MSO Audiences Paid Tribute to Ukraine
One question was in the mind of Madison Symphony Orchestra patrons as they found their way to the weekend concerts: Would conductor John DeMain begin the concert with the Ukrainian national anthem?
It was kind of a rhetorical question because we all knew he would.
Still, it seemed a profound moment as some 2,000 local concert goers stood respectfully for the anthem of that far-away nation. The English translation of the anthem, incidentally, is “Ukraine Has Not Yet Perished.”
The concert’s program was established months ago, but if DeMain had put it together Thursday night, it could not have been more appropriate to the time.
It began with Sergei Rachmaninoff’s “Isle of the Dead,” a piece the composer developed after seeing a photograph of a very popular painting depicting a skiff carrying a casket to a dark island.
It was a very beautiful, very somber and very fitting reminder that Russia is bent on destroying a land and a culture.
That was followed by Zoltan Kodaly’s “Suite From the Opera ‘Harry James,’” a light-hearted musical comedy featuring, of all things a “Cimbalom,” a stringed instrument that, from the audience, looks like a kitchen table and is played with small mallets, like a xylophone. It was played by Matthew Coley, an internationally known marimba musician.
What made the piece fit in to the theme of the night was that it brought out memories of the television newscasts showing Ukrainian children playing in shelters while bombs exploded overhead.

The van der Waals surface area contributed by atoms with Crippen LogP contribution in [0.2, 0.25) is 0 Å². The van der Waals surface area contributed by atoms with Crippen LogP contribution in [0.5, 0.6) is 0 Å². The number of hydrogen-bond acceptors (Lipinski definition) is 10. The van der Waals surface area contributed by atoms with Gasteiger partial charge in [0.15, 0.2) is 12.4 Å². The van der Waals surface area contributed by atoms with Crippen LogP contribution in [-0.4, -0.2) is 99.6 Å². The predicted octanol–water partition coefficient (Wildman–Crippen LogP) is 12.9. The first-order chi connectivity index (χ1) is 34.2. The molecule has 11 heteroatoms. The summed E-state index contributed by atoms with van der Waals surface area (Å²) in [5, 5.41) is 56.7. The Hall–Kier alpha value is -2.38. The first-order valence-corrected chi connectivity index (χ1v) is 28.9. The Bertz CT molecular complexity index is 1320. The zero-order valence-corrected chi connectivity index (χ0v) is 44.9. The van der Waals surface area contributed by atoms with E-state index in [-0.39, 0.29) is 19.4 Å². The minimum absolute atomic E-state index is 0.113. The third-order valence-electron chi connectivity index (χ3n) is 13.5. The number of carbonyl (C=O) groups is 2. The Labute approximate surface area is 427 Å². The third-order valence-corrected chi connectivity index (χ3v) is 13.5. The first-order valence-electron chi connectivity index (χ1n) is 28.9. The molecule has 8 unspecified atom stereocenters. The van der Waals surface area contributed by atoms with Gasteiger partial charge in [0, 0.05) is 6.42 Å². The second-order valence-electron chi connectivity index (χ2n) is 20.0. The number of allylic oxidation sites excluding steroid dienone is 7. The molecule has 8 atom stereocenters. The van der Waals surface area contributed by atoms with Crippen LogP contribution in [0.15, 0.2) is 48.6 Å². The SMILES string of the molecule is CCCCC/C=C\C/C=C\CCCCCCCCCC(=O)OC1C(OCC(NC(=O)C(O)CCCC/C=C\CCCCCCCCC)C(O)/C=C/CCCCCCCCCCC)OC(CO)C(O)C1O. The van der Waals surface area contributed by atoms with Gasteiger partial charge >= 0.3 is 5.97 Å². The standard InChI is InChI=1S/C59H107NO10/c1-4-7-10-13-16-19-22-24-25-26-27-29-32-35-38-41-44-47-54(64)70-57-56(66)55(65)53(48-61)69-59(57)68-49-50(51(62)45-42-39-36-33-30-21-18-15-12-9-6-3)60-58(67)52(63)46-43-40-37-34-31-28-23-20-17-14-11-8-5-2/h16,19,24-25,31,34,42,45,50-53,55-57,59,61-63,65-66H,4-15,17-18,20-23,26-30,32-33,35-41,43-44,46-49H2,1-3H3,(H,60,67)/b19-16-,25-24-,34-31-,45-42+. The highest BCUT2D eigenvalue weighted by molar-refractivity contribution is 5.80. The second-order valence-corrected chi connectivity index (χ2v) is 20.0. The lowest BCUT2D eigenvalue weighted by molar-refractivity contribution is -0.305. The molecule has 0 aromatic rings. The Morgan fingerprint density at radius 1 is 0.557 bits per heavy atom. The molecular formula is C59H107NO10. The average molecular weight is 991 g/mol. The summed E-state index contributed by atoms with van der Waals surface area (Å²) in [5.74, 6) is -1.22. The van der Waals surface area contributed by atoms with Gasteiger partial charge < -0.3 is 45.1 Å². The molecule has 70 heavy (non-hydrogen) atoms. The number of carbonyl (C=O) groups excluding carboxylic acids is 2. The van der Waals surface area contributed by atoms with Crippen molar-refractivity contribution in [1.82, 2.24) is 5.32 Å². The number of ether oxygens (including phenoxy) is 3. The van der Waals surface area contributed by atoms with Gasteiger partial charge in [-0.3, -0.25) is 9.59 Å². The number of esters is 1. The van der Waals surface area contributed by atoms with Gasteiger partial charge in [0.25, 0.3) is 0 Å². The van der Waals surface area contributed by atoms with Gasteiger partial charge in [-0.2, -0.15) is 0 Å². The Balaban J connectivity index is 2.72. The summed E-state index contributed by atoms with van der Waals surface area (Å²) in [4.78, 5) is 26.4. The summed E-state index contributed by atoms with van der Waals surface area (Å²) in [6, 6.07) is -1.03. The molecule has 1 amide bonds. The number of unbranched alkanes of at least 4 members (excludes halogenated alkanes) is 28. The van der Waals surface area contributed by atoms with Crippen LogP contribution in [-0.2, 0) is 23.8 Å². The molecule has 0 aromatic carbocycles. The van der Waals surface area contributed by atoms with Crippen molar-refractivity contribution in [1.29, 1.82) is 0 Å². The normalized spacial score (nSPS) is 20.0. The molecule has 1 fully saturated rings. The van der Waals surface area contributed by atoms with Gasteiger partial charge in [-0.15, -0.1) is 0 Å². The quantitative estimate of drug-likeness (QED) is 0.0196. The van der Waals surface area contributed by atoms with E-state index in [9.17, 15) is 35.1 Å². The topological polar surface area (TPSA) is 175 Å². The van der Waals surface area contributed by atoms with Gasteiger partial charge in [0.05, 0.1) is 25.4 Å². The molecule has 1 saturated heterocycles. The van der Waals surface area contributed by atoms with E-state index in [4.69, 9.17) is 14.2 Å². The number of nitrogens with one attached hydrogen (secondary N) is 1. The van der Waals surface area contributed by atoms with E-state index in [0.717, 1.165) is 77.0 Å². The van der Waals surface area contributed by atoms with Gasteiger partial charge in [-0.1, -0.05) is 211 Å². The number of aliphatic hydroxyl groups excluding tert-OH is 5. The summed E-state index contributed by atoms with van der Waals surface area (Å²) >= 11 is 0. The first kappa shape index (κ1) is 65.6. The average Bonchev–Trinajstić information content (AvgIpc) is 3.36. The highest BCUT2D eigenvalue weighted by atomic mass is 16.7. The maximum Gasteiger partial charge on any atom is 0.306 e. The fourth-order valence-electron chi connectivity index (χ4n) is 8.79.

But, what really anchored the concert was violinist Gil Shaham, who played Beethoven’s “Violin Concerto,” one of the most beautiful pieces of music ever written.
There were two things about his performance I hadn’t seen before at MSO concerts.
One was Shaham’s evident joy at playing with the orchestra. When he wasn’t playing his 1699 Stradivarius, he was interacting with the violin section of the orchestra, encouraging any other member of the group who played a solo part, grinning happily and, seemingly, having a wonderful time.
The other thing I hadn’t experienced was the vehement approval he received.
This is Madison. We give everyone a standing ovation. But the audience virtually exploded when Shaham finished.
The concerto, itself, is both lyrical and hopeful. In context, it projected an image of what life may, one day, be again.
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